What does it mean to be really confident? You know, it’s really to be able to act in agreement with your own values, to feel confident in the fact that you are able to reach a certain result. So this is a concept of self-efficacy. This plays a huge, huge role in performance.

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CoachHub: One of the points in your Women In Leadership: Support Women Through the Employee Lifecycle guidebook touches on the subject that can be a little scary for people, and that is feedback. So for a number of reasons, it’s hard for women to receive accurate feedback at work, and this can have the unintentional effect of stalling their career trajectory. What are some of the reasons women don’t always get accurate feedback? What can our leaders do to ensure this isn’t happening in their workplace? How does business coaching for women help?

Piccolino: There are two factors that are both not helping women here. One is the situation in which a woman actually receives the feedback, but the feedback is not gender neutral.

Just to give you an example: Women who are acting against the common stereotype can be judged as aggressive, bossy, or too assertive. Men are instead just as confident, demonstrating leadership skills and assertive in a positive way. So this is a type of feedback that doesn’t really stick to the behaviour and is not helping the person to find solutions to improve.

The other extreme is the one in which instead women receive less feedback than men. So either they receive less feedback or it’s less actionable. And this is really connected to how much their manager really believes in their ability to succeed in a senior role.

CoachHub: Do you have any examples of how organisations have made systemic changes to counter this effect of stereotype bias or other inequities in the workplace? What role does executive coaching for women play?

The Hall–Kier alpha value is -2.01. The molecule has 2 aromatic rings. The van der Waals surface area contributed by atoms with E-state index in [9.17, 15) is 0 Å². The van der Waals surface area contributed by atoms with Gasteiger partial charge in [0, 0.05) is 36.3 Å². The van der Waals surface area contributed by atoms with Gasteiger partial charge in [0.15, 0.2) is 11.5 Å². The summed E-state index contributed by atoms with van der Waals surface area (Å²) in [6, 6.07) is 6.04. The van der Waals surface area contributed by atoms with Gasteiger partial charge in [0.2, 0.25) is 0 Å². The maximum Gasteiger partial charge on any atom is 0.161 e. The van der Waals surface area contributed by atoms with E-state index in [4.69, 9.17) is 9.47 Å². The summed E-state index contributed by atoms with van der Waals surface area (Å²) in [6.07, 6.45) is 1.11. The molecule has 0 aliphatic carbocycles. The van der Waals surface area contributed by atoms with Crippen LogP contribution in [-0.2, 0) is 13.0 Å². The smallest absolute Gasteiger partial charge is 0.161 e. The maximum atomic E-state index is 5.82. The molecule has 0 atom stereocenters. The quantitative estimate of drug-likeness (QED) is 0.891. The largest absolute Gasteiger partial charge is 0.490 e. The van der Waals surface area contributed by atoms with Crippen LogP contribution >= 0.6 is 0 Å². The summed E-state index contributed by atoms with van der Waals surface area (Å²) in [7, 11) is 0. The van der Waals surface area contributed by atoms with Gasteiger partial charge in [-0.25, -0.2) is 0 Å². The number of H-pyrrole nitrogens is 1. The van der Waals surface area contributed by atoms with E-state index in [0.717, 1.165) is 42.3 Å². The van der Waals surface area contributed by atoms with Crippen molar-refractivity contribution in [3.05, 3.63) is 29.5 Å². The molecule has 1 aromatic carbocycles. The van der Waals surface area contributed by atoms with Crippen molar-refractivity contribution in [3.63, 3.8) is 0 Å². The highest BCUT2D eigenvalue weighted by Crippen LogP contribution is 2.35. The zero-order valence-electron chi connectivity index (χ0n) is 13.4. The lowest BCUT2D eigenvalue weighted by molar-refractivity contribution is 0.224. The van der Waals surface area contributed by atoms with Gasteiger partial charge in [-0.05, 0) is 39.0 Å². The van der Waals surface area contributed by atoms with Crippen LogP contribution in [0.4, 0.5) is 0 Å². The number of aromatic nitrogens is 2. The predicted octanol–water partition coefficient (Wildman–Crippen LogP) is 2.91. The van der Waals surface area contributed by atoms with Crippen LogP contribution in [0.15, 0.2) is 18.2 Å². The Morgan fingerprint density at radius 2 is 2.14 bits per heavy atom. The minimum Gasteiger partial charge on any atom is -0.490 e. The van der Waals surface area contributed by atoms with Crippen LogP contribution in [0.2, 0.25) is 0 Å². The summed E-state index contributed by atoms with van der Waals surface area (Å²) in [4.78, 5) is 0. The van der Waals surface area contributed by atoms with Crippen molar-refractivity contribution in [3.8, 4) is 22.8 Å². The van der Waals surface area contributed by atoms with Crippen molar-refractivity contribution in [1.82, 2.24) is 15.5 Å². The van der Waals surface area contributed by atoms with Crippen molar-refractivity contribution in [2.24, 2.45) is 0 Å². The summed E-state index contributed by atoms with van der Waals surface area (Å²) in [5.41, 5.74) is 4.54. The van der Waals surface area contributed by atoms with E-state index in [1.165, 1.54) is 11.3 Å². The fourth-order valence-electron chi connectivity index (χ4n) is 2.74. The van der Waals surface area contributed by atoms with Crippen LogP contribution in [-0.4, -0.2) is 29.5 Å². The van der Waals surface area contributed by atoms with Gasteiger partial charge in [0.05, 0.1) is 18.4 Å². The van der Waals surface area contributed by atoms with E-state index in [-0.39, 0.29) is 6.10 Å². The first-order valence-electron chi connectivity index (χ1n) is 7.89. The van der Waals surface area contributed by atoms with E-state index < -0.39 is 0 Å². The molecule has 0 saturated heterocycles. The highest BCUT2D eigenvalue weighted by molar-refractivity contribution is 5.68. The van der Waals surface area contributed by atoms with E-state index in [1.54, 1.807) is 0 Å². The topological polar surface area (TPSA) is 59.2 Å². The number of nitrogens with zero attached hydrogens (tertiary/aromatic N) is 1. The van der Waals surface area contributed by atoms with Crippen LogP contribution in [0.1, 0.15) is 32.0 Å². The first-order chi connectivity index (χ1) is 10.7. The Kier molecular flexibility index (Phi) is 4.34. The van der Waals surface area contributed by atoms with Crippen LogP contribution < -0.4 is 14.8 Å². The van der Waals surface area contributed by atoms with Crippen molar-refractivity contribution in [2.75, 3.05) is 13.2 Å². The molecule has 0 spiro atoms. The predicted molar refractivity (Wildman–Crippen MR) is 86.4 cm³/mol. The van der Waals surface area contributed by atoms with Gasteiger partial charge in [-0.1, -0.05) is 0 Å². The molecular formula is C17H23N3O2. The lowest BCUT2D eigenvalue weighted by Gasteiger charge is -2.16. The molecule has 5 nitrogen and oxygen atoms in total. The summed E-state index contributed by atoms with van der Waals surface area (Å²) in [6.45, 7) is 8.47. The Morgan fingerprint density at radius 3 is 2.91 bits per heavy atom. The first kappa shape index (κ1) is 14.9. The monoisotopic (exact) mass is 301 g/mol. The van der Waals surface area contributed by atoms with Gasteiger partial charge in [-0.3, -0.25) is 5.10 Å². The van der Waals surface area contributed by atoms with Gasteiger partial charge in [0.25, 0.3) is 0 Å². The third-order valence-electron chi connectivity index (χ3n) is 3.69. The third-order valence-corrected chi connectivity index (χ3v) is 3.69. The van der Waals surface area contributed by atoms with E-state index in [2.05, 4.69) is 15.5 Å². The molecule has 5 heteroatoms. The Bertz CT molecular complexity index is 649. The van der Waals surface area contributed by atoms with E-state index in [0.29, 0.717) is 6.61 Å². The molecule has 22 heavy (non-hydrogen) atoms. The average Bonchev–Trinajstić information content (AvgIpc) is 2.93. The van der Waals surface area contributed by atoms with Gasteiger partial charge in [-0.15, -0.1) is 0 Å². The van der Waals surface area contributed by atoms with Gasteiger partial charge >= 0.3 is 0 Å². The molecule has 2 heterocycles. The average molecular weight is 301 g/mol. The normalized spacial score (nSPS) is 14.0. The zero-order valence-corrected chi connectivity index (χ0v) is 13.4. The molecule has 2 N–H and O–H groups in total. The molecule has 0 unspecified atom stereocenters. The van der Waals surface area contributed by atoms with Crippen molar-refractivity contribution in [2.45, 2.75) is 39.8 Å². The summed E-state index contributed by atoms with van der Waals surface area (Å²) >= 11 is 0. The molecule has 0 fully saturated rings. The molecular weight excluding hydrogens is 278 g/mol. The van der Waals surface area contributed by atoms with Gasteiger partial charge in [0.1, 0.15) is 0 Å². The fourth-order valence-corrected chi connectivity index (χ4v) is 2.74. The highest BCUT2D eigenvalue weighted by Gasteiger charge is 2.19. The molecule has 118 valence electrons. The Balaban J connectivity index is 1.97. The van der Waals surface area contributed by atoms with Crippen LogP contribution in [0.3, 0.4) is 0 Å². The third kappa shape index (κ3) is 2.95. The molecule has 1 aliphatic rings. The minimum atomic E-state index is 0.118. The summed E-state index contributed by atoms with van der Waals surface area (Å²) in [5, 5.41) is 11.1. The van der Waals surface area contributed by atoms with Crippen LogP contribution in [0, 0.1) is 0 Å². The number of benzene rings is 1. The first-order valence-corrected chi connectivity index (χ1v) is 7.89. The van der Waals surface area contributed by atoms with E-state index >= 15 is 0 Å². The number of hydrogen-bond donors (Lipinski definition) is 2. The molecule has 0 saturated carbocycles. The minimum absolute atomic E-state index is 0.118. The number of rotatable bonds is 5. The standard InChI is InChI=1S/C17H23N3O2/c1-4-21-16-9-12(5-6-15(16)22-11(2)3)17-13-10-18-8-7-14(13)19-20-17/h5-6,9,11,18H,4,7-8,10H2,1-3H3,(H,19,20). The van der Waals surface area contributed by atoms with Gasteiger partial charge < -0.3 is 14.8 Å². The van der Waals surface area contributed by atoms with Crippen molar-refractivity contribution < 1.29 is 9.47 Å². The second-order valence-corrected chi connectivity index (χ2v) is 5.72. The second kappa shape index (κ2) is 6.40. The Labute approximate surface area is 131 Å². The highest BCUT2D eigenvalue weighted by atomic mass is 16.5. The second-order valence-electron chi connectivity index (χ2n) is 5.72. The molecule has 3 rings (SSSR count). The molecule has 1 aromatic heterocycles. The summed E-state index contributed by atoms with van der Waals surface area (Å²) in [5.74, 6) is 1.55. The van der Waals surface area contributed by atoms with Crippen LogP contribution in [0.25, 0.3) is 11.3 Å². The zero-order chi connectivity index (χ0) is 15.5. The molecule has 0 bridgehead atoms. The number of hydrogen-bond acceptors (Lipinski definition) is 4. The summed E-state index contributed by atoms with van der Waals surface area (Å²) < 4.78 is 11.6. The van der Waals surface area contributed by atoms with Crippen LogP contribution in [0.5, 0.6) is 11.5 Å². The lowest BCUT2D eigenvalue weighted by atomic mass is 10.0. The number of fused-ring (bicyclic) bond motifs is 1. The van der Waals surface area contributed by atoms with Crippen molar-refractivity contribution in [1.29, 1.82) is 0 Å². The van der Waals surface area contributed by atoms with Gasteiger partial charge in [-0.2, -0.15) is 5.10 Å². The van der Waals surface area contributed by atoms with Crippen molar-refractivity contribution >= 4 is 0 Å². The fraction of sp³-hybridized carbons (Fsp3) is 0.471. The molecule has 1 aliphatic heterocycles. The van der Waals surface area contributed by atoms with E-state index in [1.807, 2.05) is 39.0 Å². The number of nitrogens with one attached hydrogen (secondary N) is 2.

Piccolino: First of all, we have to remember that biases are often playing at an unconscious level. So we all have biases, just we are not aware of them from one side. One action that many have tried is to train people on becoming aware of their unconscious biases, recognize them by saying that they have them and that they play a huge role, especially in people.

The training itself is important, but it’s not enough. So the companies that have best worked on this have also mixed a huge amount of work at a so-called hard level. It means, for example, making sure that the hiring process is gender neutral, reviewing how the job role is described to avoid gender annotated terminology, or make sure that maybe some blind interviews, some blind screening to resumes is applied.

Other types of hard initiatives can be to review the performance management system to make sure that it is really balancing skills and behaviours that are not only male annotated. So if there is, for example, a strong input on success, on winning on, let’s say, aggressive skills, this is often matching male to stereotype and is attracting more male in a role or is favouring male in that performance review.

CoachHub: And I wonder if you could talk a bit more about the larger impact of investing in women’s leadership coaching and women employees in general.

Piccolino: Very often women find through coaching the way to work on how to use their skills in the workplace and improve performance in their role. I would say that a company that really wants to maximise that impact needs to act in a systematic way. So they need to create a context that is inclusive for the woman.

If the leaders are not coached on how to improve their level of inclusivity, how to create an inclusive context, obviously the impact is reduced. And I also say there could be a boomerang effect because if I’m a woman, I become aware of my strengths and I don’t find an inclusive context. I might want to quit that company and move towards a more inclusive company.

So the companies that are seeing the highest level of impact are the ones that are acting systemically.